Marriage As A Form Of Justice In Measure For Measure

Essay by PaperNerd ContributorHigh School, 12th grade April 2001

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Marriage as a Form of Justice in Measure for Measure Measure for Measure has long been defined by critics as a "problem" comedy due to its nonconformity to the typical comedic formula and conventional standards of Shakespearian comedy. Not only is there an absence of romantic love, the usual bawdy jokes concerning sex take on a dark twist, conveying instead images of death and destruction. Even the four marriages in the end do not constitute a happy ending, for they are introduced as a means of justice, a way of rectifying wrongs and complying with societal expectations. Matrimony is shown as a solution to a variety of problems: preserving or restoring a woman's honorable reputation, fulfilling financial obligations, and providing for illegitimate children. It is, by and large, a state that the characters appear to be unwillingly, or at least reluctantly, forced into by the decrees of the Duke. Moreover, it is the men who are allegedly being punished and held accountable for their actions, while the women are not unhappy with the circumstances under which they are wed.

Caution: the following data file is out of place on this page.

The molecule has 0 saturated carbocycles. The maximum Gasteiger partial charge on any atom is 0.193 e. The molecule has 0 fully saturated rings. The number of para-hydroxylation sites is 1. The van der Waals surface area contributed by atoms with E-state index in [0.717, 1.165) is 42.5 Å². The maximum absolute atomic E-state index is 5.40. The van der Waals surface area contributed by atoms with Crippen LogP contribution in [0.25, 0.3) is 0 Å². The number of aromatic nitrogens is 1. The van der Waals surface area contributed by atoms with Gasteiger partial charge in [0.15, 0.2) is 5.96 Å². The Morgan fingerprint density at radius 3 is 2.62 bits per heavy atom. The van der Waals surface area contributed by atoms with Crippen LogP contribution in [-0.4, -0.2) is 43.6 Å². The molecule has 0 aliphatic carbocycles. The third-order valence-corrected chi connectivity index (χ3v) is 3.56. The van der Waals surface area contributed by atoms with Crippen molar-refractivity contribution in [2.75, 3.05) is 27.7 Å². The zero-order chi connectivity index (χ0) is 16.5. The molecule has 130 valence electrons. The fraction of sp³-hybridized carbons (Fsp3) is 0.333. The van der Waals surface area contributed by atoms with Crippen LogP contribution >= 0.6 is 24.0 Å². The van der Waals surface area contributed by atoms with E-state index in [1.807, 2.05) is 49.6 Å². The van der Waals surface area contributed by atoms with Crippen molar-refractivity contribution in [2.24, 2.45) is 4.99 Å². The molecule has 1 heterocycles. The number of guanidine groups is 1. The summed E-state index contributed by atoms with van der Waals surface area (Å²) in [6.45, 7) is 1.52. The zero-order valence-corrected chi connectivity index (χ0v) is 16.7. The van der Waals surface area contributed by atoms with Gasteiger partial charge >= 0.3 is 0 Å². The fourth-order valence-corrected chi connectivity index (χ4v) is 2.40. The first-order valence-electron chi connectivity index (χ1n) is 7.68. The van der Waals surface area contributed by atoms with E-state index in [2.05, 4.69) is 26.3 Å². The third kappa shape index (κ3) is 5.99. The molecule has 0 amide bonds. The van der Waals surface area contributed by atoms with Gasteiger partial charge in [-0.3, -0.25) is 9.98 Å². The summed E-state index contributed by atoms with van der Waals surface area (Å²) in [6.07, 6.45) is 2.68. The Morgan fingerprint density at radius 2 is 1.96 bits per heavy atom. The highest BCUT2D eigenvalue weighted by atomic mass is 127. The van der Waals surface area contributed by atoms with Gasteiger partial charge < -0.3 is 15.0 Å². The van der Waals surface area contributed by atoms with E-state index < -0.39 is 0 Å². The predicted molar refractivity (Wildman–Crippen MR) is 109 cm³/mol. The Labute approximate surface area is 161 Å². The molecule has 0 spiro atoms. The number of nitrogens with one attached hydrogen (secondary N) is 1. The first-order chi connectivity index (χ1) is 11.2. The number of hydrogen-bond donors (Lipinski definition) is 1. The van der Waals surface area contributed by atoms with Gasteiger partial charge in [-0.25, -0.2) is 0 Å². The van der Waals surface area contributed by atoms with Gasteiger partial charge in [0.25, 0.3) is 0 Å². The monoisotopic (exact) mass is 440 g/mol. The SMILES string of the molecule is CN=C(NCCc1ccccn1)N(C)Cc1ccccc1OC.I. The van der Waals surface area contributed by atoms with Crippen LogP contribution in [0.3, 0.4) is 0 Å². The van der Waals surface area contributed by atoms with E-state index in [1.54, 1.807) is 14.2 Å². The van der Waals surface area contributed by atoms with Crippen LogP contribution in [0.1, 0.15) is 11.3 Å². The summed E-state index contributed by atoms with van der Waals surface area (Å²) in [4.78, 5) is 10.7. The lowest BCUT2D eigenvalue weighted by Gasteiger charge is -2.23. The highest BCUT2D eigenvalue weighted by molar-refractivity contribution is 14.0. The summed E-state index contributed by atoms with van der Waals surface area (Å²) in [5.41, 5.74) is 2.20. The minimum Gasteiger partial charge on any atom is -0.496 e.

Although these marriages do not bear any illusions of romantic love or promise of happiness, they share a commonality in the meting of justice for Claudio, Angelo, and Lucio, and their respective brides. They coalesce into a new kind of formula, and though it may not be conventional according to Shakespeare's standards, it does make sense. However, the marriage of the Duke and Isabella does not appear to satisfy any form of justice and is thus inconsistent with the others. Is this another problem in a problem comedy? Perhaps we should take a closer look at these relationships.

Claudio and Julietta, who are clearly the couple whose relationship most closely resembles that of a romance, appear to have every reason to...